Magazine article American Banker

Cash-Heavy Int'l Markets Seen as Test for Debit

Magazine article American Banker

Cash-Heavy Int'l Markets Seen as Test for Debit

Article excerpt

Though the debit card business is thriving in the United States and Europe, cash is still king in emerging markets, a report says.

The report, from Celent Communications LLC, says that debit transactions have grown by double digits in the last several years, but not in regions considered untapped opportunities for payment card products.

Payment companies will find it difficult to convert consumers in developing countries from cash to debit cards, said Gwenn Bezard, a senior analyst in New York for Celent and the author of the report, "The Future of Debit Cards: A Global Perspective."

Cash still makes up a far greater percentage of the money supply in developing countries than other forms of currency do. In Egypt, for example, it is 71% of the money supply; in Russia and the Philippines, it is 47%, compared with 11% in the United Kingdom and 12% in France, Celent reported, citing Visa International statistics.

Mr. Bezard said in an interview that banks' ability to push debit in less developed countries "will be critical to the long-term growth of the debit-card market." They will also need to squeeze more transactions out of consumers in developed countries, his report said.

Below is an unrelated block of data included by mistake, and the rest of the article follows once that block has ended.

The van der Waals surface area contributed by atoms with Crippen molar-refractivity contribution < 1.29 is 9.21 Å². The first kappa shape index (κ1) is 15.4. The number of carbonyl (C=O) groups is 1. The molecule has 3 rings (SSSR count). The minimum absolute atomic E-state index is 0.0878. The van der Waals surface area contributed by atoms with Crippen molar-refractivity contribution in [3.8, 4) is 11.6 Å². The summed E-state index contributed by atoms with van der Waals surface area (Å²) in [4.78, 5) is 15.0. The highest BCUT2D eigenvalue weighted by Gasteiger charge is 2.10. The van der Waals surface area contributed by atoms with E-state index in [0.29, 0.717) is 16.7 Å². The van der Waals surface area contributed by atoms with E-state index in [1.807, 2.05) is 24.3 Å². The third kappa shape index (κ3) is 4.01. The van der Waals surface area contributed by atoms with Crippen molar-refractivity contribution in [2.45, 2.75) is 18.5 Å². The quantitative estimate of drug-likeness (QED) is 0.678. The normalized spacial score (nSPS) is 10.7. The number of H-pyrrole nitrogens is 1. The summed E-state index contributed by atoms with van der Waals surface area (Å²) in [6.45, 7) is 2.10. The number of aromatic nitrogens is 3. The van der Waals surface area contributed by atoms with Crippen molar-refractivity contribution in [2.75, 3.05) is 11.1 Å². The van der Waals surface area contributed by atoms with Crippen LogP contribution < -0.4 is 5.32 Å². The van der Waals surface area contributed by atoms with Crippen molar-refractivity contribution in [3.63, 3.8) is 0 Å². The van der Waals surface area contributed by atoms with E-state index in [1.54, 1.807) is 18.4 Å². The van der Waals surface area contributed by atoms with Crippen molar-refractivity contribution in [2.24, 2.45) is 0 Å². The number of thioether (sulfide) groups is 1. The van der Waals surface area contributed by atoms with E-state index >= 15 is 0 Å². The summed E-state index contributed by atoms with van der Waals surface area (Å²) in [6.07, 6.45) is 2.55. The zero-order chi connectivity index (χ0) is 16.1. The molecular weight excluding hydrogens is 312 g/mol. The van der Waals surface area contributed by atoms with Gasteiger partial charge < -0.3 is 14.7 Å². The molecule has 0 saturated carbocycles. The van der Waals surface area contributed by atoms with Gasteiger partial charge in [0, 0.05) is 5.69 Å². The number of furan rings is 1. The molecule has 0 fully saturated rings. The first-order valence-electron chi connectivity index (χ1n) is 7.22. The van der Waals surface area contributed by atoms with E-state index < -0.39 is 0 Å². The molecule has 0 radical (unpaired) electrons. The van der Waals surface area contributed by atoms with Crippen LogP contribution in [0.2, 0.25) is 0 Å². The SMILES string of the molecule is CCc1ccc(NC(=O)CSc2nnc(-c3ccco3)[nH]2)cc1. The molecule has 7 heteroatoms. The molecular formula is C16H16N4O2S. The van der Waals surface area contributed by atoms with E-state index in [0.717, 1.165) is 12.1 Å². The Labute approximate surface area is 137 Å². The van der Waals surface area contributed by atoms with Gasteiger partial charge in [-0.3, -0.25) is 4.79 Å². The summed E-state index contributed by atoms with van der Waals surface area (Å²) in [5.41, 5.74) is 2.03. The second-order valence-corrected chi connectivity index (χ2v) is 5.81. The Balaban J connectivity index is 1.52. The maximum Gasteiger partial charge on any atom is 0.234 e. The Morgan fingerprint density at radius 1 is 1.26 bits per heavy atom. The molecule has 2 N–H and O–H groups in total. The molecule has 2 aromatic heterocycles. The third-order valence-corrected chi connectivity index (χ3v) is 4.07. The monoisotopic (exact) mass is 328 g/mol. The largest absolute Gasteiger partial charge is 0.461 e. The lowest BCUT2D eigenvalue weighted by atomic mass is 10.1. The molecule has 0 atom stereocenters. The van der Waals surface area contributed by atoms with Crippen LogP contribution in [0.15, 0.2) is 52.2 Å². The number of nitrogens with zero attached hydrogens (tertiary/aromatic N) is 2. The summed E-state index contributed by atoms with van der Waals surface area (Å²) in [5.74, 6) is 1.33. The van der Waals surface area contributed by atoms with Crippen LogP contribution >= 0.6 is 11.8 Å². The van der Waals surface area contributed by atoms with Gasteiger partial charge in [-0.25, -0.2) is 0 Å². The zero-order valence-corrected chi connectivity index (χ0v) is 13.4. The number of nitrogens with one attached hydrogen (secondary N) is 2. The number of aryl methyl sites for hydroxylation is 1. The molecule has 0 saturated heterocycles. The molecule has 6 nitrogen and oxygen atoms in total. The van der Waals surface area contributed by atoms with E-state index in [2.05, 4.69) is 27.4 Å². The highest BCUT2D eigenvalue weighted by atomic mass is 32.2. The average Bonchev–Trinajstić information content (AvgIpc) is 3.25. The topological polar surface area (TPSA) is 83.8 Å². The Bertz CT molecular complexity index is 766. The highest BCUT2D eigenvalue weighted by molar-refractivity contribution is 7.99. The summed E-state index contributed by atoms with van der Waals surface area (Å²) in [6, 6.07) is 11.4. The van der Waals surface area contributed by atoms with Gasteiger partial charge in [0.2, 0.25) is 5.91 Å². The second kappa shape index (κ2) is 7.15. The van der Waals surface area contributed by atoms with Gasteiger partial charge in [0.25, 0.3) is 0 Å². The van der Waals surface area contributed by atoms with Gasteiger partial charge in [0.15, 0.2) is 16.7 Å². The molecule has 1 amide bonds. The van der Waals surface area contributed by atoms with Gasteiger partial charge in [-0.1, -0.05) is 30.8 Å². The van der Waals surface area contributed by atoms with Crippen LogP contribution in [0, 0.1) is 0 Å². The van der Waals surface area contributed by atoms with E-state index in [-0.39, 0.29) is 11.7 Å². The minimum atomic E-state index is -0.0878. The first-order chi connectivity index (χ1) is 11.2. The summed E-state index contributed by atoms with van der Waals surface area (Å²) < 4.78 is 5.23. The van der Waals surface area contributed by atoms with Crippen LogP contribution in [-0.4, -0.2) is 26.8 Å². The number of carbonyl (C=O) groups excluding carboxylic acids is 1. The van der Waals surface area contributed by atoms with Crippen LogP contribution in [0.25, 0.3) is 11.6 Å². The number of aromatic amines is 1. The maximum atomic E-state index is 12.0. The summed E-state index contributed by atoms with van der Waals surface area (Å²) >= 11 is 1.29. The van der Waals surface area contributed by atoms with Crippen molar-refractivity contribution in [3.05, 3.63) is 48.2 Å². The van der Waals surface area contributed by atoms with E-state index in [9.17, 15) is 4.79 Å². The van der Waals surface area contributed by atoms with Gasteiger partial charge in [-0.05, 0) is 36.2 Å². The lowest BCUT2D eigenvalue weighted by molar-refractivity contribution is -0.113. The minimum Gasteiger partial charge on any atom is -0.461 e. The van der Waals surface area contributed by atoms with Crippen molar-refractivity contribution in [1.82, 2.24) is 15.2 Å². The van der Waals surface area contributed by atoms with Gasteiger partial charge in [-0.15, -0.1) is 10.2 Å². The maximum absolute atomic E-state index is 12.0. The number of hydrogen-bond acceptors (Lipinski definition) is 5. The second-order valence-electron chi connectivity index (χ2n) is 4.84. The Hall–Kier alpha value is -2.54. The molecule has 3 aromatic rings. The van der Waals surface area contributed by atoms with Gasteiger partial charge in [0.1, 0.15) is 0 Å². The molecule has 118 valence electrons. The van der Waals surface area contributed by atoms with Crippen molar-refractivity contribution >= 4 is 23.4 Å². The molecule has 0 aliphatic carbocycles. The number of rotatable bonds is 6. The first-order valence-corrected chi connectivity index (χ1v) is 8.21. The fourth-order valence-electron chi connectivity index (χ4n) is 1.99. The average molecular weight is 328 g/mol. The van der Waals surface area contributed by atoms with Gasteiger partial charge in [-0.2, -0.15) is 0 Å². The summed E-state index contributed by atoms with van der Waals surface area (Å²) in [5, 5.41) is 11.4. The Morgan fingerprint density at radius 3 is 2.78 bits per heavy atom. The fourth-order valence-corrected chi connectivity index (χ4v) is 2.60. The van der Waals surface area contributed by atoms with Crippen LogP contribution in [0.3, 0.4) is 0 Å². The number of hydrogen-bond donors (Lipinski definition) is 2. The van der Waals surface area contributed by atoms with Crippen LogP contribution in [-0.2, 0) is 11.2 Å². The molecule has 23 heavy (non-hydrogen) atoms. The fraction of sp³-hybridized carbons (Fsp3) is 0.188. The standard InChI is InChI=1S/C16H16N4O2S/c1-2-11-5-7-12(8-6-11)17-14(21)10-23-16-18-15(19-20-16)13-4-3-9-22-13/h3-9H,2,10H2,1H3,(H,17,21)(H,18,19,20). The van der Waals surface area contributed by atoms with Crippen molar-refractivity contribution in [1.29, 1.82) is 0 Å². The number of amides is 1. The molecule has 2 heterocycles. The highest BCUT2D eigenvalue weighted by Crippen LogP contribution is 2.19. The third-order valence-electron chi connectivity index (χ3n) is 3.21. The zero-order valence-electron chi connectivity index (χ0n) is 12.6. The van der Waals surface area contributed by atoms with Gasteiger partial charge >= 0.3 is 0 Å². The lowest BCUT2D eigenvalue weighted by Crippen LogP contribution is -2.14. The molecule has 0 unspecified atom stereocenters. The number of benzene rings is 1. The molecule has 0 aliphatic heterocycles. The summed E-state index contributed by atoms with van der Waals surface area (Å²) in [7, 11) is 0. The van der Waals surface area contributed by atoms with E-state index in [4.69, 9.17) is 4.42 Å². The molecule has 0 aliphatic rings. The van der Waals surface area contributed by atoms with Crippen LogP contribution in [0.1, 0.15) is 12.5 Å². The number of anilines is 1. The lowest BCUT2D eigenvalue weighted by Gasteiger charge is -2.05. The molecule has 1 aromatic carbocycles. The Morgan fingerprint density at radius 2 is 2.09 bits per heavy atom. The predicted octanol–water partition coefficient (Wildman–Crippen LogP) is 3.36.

Celent classifies 69% of the global adult population as unbanked, but it sees debit cards becoming a more suitable payment product for that segment than credit cards.

"The lack of risk management expertise and solid credit bureaus, as well as strict regulation on credit card lending, limit banks' ability to market credit cards as aggressively as in wealthier economies," says the report, which came out July 12. Debit cards, which are always tied to available funds, are an easier transition from using cash than credit cards.

As for the United States and other countries where debit has matured, Mr. Bezard said, banks still have plenty of room to draw consumers away from cash and checks. …

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